Despite being rough around the edges, Blair Witch is a survival horror delight that will no doubt enrapture fans of the long-running franchise. It stays faithful to what makes the mythos so enticing while pushing it into some unpredictable new directions. Certain mechanics do feel clumsy and don’t always hit the mark, with controls on console feeling rather unwieldy when combined with inconsistent performance. But with Bullet by my side, I wasn’t alone in the Black Hills Forest, and it’s a journey I’ll happily take again.
- Faithful to and builds upon the Blair Witch universe
- Exploring the woods alone is unpredictable and terrifying
- Bullet is adorable and adds some mechanical complexity
- The feeling of isolation is brilliantly executed
- Subtlely of the original film is left behind
- Not all of the mechanics work as well as you’d hope
- Iffy performance on consoles
- Review Price: £24.99
- Developer: Bloober Team
- Genre: Survival Horror
- Release Date: August 30, 2019
- Platforms: Xbox One, PC
I’ve always been fascinated with The Blair Witch Project. As a young girl I watched it with my siblings, the low-budget found footage phenomenon scarring me so badly I didn’t sleep for several nights.
A relatively understated horror film was propelled into super stardom by one of the world’s first viral marketing campaigns, convincing the audience the film was real, depicting three individuals as true to reality as they are. With this card in its hand, The Blair Witch Project went on to define a generation of horror fans.
It spawned a franchise, which resulted in two sequels, several books and videogames helping expand the mythos of Burkettsville, Maryland. But many of these failed to capture the original film’s subtlety, leaning into lazy jump-scares and overblown theories instead of spooking the viewer with what they couldn’t see.
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So in comes Blair Witch, a survival horror experience from the minds behind Layers of Fear and Observer. Developer Bloober Team has a consistent record when it comes to immersive, first-person experiences, so lending its craft to this franchise could be a match made in heaven.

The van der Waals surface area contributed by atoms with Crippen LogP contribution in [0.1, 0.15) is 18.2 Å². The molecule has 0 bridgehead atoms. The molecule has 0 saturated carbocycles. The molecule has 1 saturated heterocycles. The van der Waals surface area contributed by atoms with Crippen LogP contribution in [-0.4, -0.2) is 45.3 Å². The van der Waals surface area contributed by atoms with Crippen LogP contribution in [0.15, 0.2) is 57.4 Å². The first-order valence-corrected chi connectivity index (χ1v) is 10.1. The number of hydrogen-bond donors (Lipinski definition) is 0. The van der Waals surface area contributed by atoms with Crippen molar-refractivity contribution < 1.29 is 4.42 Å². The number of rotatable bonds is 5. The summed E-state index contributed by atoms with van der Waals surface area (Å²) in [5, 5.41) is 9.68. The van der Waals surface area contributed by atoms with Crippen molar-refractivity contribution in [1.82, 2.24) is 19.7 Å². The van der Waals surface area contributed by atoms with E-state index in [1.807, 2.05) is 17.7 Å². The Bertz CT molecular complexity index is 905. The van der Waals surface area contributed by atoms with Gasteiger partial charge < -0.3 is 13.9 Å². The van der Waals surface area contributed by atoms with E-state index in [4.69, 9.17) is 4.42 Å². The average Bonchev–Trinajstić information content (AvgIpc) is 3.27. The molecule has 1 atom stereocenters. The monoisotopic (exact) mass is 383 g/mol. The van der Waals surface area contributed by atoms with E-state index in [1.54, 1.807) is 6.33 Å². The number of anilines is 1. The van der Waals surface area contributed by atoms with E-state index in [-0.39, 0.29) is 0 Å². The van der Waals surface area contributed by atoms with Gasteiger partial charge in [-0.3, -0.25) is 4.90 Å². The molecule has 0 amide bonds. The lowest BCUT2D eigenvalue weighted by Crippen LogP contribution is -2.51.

For the most part, it delivers, expanding upon the universe in some cleverly unexpected ways, even if it abandons the delicate touch its progenitor held in such high regard. It features a narrative that begins with a melodic sense of momentum, drawing me into a mystery surrounding the witch, before descending into psychological horror that doesn’t always work, but manages to terrify regardless.
Taking place in 1996, Blair Witch inhabits a world where Heather, Mike and Josh have long since been lost to The Black Hills Forest, nothing being recovered with the exception of tapes chronicling their demise. The local populace is scared of the woods, either out of genuine fear or overblown paranoia. It’s a place you don’t step foot into, although our protagonist, Ellis, doesn’t have a choice when a young boy goes missing.
A former police officer, Ellis and his controversial past approach the forefront of Blair Witch’s narrative circumstances after a few hours – a blessing or a curse depending on your attachment to the universe. I would’ve loved to explore the forest, coming across nuggets of history that expand upon why this untimely legend came to be. The franchise has proven it has a staying power of epic proportions, drawing in hardcore fans desperate to pore over all the little details. I was ready to do such a thing, but this didn’t deliver.
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However, the story of Ellis remains a compelling one. His past as a soldier in The Gulf War has left some serious mental scars, a condition which gels effectively with how the Blair Witch toys with her victims, trapping them in a world that’s inescapable and never-changing. This leads to some brilliantly inventive visual showpieces that twist a dank, dark wood into a shower of artillery strikes and machine-gun fire. While it works, it’s also a far cry from the subdued elements I come to this series for.